Our trip in Scotland ends at a wonderful, favorite golf course
I fell in love with North Berwick Golf Club when I was lucky enough to play it three years ago, on a trip with good friends and colleagues Blaine Newnham, Tom Cade and Rob Perry, courtesy of Visit Scotland.
I loved the history of the place – dating to 1832, this is the third-old course in the world played on the original links. I loved the views, across the Firth of Forth with Bass Rock and the islets of Fidra, the Lamb and Craigleight, and the way the course began and ended in the village that seemed frozen in time.
I loved the quirkiness of the place — the stone wall that separates the sunken 13th green from the fairway; the renowned par 3 No. 15, considered the original Redan hole, inspiring holes across golf; the narrow No. 16 green, with a gulch separating the front and back plateaus.
Wrote James W. Finegan:
“For well over a hundred years the best holes have been very little changed. Like Prestwick, the West Links is, if you will, a museum of the game, taking us back to the latter half of the 19th century.
“For pure golfing pleasure — a pleasure bred of diversity, challenge, unpredictability, proximity to the sea, and the satisfaction of true links shot-making — few courses can equal North Berwick’s West Links. Is it a candidate for the one course to play, day in and day out, for the rest of your life? Oh my, yes.”
When Jason and I booked our trip, I knew that this place, and Machrihanish, were two places that I had been that I wanted him to experience.
And so for our last day of golf in Scotland, we will wake up at Clevenden House in St. Andrews and the drive the hour here, past the driveway to Muirfield, as I recall, trying not to think as we pass Edinburgh that there our home flight will await the next day.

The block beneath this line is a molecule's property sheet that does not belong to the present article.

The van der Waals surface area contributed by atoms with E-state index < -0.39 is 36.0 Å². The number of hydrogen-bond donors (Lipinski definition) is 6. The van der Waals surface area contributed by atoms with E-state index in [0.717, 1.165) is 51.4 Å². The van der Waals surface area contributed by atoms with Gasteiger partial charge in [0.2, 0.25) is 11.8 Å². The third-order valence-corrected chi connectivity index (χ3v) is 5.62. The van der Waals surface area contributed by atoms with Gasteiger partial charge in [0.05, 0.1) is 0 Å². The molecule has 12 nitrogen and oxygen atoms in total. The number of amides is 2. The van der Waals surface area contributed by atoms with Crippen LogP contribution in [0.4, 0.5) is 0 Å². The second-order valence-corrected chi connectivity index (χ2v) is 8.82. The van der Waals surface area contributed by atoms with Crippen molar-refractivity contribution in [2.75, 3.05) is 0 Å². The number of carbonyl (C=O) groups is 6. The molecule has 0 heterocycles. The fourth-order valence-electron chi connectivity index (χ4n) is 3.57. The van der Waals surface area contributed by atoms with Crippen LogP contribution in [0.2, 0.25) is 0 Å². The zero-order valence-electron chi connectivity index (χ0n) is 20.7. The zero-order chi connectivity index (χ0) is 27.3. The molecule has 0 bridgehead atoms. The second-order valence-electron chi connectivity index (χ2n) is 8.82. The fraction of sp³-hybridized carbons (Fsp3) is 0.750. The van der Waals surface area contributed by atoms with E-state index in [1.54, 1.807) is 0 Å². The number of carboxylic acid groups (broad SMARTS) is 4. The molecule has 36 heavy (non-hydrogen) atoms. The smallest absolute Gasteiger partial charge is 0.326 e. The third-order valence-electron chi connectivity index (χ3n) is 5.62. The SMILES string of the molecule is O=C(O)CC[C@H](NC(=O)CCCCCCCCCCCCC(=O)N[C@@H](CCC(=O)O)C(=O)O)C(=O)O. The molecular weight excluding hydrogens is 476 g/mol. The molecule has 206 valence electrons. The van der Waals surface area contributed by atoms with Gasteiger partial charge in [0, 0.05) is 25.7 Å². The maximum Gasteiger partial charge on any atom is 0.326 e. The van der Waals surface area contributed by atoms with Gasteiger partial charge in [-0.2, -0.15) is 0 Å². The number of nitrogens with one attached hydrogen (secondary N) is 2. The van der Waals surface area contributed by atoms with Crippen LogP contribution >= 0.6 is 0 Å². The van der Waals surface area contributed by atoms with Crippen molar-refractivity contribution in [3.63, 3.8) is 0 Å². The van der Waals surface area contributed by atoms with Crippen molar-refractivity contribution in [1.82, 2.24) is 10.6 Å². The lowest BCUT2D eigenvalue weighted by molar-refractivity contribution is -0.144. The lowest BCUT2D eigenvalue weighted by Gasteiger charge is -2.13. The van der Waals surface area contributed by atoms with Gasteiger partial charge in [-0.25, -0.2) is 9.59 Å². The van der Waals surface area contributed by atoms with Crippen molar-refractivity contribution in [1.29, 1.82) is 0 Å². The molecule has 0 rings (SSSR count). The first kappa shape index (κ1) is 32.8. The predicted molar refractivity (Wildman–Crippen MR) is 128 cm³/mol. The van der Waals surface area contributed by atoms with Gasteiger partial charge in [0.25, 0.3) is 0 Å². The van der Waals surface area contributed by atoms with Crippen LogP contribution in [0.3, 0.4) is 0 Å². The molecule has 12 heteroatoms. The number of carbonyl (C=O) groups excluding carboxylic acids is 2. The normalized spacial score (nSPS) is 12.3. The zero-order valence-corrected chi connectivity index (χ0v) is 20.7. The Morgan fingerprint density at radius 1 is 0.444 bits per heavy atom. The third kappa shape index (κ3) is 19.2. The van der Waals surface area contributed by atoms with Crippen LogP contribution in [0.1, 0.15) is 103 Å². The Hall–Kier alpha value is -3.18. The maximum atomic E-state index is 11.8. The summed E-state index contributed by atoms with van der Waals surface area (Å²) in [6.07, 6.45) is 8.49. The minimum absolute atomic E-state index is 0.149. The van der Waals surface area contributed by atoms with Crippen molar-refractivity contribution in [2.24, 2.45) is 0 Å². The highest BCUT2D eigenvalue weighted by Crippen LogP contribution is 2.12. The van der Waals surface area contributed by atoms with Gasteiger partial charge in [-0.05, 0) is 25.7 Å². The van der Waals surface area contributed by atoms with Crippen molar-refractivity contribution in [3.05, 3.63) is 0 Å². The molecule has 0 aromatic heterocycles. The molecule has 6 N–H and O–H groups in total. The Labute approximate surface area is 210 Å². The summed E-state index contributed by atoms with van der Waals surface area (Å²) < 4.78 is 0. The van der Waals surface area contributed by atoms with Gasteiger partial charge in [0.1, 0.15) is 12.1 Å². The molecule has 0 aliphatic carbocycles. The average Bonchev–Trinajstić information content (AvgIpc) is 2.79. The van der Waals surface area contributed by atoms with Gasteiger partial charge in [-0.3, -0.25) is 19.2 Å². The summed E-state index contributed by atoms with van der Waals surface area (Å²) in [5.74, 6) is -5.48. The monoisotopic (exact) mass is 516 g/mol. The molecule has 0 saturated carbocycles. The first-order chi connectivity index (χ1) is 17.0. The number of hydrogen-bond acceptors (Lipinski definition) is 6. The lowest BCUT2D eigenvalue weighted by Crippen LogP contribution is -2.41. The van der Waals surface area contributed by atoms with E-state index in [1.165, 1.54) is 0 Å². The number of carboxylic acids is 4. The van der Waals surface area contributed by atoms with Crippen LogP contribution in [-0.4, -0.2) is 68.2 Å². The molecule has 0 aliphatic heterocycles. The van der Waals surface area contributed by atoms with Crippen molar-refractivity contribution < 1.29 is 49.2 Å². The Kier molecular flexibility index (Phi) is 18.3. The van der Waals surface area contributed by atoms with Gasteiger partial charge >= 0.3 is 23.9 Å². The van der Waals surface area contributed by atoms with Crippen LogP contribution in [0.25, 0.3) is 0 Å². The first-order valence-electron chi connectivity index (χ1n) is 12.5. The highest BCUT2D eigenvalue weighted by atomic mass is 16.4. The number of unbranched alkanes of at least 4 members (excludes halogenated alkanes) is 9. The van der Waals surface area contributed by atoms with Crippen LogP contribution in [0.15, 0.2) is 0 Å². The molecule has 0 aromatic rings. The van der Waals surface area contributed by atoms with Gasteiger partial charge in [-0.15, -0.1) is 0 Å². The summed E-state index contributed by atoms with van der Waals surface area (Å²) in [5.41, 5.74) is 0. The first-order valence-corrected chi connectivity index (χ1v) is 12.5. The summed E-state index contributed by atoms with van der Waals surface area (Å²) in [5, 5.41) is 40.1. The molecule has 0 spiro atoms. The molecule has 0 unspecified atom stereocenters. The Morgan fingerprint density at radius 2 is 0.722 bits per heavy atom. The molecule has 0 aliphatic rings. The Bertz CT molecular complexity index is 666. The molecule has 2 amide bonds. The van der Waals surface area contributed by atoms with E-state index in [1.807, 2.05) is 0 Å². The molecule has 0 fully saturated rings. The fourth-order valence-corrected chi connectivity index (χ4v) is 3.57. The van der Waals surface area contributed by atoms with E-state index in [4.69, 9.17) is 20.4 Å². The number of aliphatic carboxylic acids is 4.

As recounted in “True Links” by George Peper and Malcolm Campbell:
“The famous West Links at North Berwick is a relic of the earliest days of golf on the east coast of Scotland. It’s the classic example of the sea receding from the land and leaving in its wake sandy wastes broken and divided by channels into which the tides ebbed and flowed and where, over the centuries, a new ecology developed. These links, on the southern shore of the Firth of Forth, belong to what Sir Guy Campbell described as the ‘Primitive Age’ of golf, that period from the very beginning of the game up to the arrival of the gutta percha ball in 1848. …
In “The 500 World’s Greatest Golf Holes,” No. 15 was was listed, with this note:
“Generally regarded as the most copied hole in the world, North Berwick’s Redan was perhaps the first the present a specific formula of defense against a player making par. The green is set at a 45-degree angle, with the back left angled away and set behind a deep bunker. Except for the bunker, its elements of defense are largely invisible from the tee and are obscured by a ridge about 40 yards short of the green.”
The current head professional at North Berwick, Martyn Huish, was appointed in 2009, taking over from his father David after 20 years as assistant; David Huish held the job as head professional for 42 years, from 1967 through his retirement. When I interviewed Martyn Huish three years ago, he mused that he couldn’t imagine living anywhere else. I hope to see him again.
North Berwick is ranked No. 25 in the world by Golf Digest. Greens fees are 140 pounds ($187), or 195 pounds for a day pass ($260).
Our lodging here is the stately stone-faced Macdonald Marine Hotel. As I booked it, I wondered if I would ever stay another night in Scotland, on a golf trip, let alone a trip with my eldest son. I mean, the reality of this journey is to mark a 70th birthday, and my father, the English gentleman who loved golf and respected the game dearly, never got to celebrate a 71st.
I hope in advance to have cherished every moment of this adventure, bad shots and all; to have valued every second of a trip with Jason, whom I love dearly, and of whom I am so proud.
And I chose this hotel with a purpose. From our room, for the remaining hours of daylight and the morning hours before leaving for the airport, we will have a view of North Berwick Golf Club, one last look at golf in Scotland to imprint in my heart.